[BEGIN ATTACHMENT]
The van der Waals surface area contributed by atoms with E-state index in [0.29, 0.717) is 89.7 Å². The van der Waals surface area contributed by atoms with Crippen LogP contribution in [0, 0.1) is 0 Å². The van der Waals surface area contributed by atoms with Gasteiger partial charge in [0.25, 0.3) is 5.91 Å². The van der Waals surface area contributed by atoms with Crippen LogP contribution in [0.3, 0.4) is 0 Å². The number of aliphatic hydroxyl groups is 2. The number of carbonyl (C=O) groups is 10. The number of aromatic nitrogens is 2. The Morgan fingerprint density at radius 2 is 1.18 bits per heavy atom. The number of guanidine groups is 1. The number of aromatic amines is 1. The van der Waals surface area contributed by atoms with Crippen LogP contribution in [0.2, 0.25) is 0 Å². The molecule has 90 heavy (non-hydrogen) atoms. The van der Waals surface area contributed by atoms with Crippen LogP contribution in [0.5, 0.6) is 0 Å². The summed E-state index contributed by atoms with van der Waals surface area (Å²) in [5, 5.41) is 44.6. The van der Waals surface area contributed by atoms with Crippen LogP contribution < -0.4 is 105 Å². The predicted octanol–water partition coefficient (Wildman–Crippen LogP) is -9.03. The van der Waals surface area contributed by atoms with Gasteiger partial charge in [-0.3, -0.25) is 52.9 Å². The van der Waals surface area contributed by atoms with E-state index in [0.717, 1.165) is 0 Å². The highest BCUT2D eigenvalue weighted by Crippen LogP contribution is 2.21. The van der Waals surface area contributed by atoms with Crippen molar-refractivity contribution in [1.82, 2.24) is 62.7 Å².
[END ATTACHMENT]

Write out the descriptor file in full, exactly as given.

The van der Waals surface area contributed by atoms with E-state index in [0.29, 0.717) is 89.7 Å². The van der Waals surface area contributed by atoms with Crippen LogP contribution in [0, 0.1) is 0 Å². The van der Waals surface area contributed by atoms with Gasteiger partial charge in [0.25, 0.3) is 5.91 Å². The van der Waals surface area contributed by atoms with Crippen LogP contribution in [0.3, 0.4) is 0 Å². The number of aliphatic hydroxyl groups is 2. The number of carbonyl (C=O) groups is 10. The number of aromatic nitrogens is 2. The Morgan fingerprint density at radius 2 is 1.18 bits per heavy atom. The number of guanidine groups is 1. The number of aromatic amines is 1. The van der Waals surface area contributed by atoms with Crippen LogP contribution in [0.2, 0.25) is 0 Å². The molecule has 90 heavy (non-hydrogen) atoms. The van der Waals surface area contributed by atoms with Crippen LogP contribution in [0.5, 0.6) is 0 Å². The summed E-state index contributed by atoms with van der Waals surface area (Å²) in [5, 5.41) is 44.6. The van der Waals surface area contributed by atoms with Crippen LogP contribution < -0.4 is 105 Å². The predicted octanol–water partition coefficient (Wildman–Crippen LogP) is -9.03. The van der Waals surface area contributed by atoms with Gasteiger partial charge in [-0.3, -0.25) is 52.9 Å². The van der Waals surface area contributed by atoms with E-state index in [0.717, 1.165) is 0 Å². The highest BCUT2D eigenvalue weighted by Crippen LogP contribution is 2.21. The van der Waals surface area contributed by atoms with Crippen molar-refractivity contribution in [1.82, 2.24) is 62.7 Å².